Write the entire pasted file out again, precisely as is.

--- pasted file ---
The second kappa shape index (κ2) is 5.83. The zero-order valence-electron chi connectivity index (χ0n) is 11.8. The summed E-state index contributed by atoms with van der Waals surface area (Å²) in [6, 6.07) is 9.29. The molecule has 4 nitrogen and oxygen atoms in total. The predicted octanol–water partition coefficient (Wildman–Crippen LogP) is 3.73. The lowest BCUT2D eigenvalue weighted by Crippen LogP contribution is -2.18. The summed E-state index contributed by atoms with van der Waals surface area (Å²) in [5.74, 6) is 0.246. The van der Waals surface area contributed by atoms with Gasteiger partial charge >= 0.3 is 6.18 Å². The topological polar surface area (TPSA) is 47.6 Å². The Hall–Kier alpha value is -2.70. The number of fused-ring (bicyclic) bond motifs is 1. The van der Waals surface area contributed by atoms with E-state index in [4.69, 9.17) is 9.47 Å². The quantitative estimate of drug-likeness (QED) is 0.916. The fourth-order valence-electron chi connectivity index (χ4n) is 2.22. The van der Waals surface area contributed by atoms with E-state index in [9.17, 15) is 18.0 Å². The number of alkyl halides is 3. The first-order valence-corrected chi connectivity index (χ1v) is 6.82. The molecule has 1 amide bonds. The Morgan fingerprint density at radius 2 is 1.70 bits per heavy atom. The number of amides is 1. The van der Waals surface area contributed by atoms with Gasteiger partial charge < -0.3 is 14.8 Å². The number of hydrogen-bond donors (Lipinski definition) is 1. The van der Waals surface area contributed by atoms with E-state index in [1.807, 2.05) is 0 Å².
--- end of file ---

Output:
The second kappa shape index (κ2) is 5.83. The zero-order valence-electron chi connectivity index (χ0n) is 11.8. The summed E-state index contributed by atoms with van der Waals surface area (Å²) in [6, 6.07) is 9.29. The molecule has 4 nitrogen and oxygen atoms in total. The predicted octanol–water partition coefficient (Wildman–Crippen LogP) is 3.73. The lowest BCUT2D eigenvalue weighted by Crippen LogP contribution is -2.18. The summed E-state index contributed by atoms with van der Waals surface area (Å²) in [5.74, 6) is 0.246. The van der Waals surface area contributed by atoms with Gasteiger partial charge >= 0.3 is 6.18 Å². The topological polar surface area (TPSA) is 47.6 Å². The Hall–Kier alpha value is -2.70. The number of fused-ring (bicyclic) bond motifs is 1. The van der Waals surface area contributed by atoms with E-state index in [4.69, 9.17) is 9.47 Å². The quantitative estimate of drug-likeness (QED) is 0.916. The fourth-order valence-electron chi connectivity index (χ4n) is 2.22. The van der Waals surface area contributed by atoms with E-state index in [9.17, 15) is 18.0 Å². The number of alkyl halides is 3. The first-order valence-corrected chi connectivity index (χ1v) is 6.82. The molecule has 1 amide bonds. The Morgan fingerprint density at radius 2 is 1.70 bits per heavy atom. The number of amides is 1. The van der Waals surface area contributed by atoms with Gasteiger partial charge < -0.3 is 14.8 Å². The number of hydrogen-bond donors (Lipinski definition) is 1. The van der Waals surface area contributed by atoms with E-state index in [1.807, 2.05) is 0 Å².